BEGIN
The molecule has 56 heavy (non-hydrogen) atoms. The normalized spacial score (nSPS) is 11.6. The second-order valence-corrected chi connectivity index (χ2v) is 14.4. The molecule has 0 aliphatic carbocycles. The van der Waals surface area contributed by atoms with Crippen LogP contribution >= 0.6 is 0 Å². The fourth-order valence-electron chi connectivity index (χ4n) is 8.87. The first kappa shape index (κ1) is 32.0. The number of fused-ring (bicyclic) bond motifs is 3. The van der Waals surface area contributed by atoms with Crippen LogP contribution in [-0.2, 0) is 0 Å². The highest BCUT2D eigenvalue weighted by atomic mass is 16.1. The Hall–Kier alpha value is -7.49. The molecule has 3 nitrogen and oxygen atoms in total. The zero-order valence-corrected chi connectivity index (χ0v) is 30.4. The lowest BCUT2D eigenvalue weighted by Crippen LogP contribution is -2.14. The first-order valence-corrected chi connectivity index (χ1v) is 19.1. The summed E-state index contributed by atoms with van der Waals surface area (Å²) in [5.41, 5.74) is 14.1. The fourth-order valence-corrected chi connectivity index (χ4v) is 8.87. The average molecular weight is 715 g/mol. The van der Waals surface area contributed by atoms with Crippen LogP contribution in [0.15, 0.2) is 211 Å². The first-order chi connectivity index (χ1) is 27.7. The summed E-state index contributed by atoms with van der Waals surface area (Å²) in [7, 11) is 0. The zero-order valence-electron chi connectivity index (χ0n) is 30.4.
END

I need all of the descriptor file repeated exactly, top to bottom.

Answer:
The molecule has 56 heavy (non-hydrogen) atoms. The normalized spacial score (nSPS) is 11.6. The second-order valence-corrected chi connectivity index (χ2v) is 14.4. The molecule has 0 aliphatic carbocycles. The van der Waals surface area contributed by atoms with Crippen LogP contribution >= 0.6 is 0 Å². The fourth-order valence-electron chi connectivity index (χ4n) is 8.87. The first kappa shape index (κ1) is 32.0. The number of fused-ring (bicyclic) bond motifs is 3. The van der Waals surface area contributed by atoms with Crippen LogP contribution in [-0.2, 0) is 0 Å². The highest BCUT2D eigenvalue weighted by atomic mass is 16.1. The Hall–Kier alpha value is -7.49. The molecule has 3 nitrogen and oxygen atoms in total. The zero-order valence-corrected chi connectivity index (χ0v) is 30.4. The lowest BCUT2D eigenvalue weighted by Crippen LogP contribution is -2.14. The first-order valence-corrected chi connectivity index (χ1v) is 19.1. The summed E-state index contributed by atoms with van der Waals surface area (Å²) in [5.41, 5.74) is 14.1. The fourth-order valence-corrected chi connectivity index (χ4v) is 8.87. The average molecular weight is 715 g/mol. The van der Waals surface area contributed by atoms with Crippen LogP contribution in [0.15, 0.2) is 211 Å². The first-order chi connectivity index (χ1) is 27.7. The summed E-state index contributed by atoms with van der Waals surface area (Å²) in [7, 11) is 0. The zero-order valence-electron chi connectivity index (χ0n) is 30.4.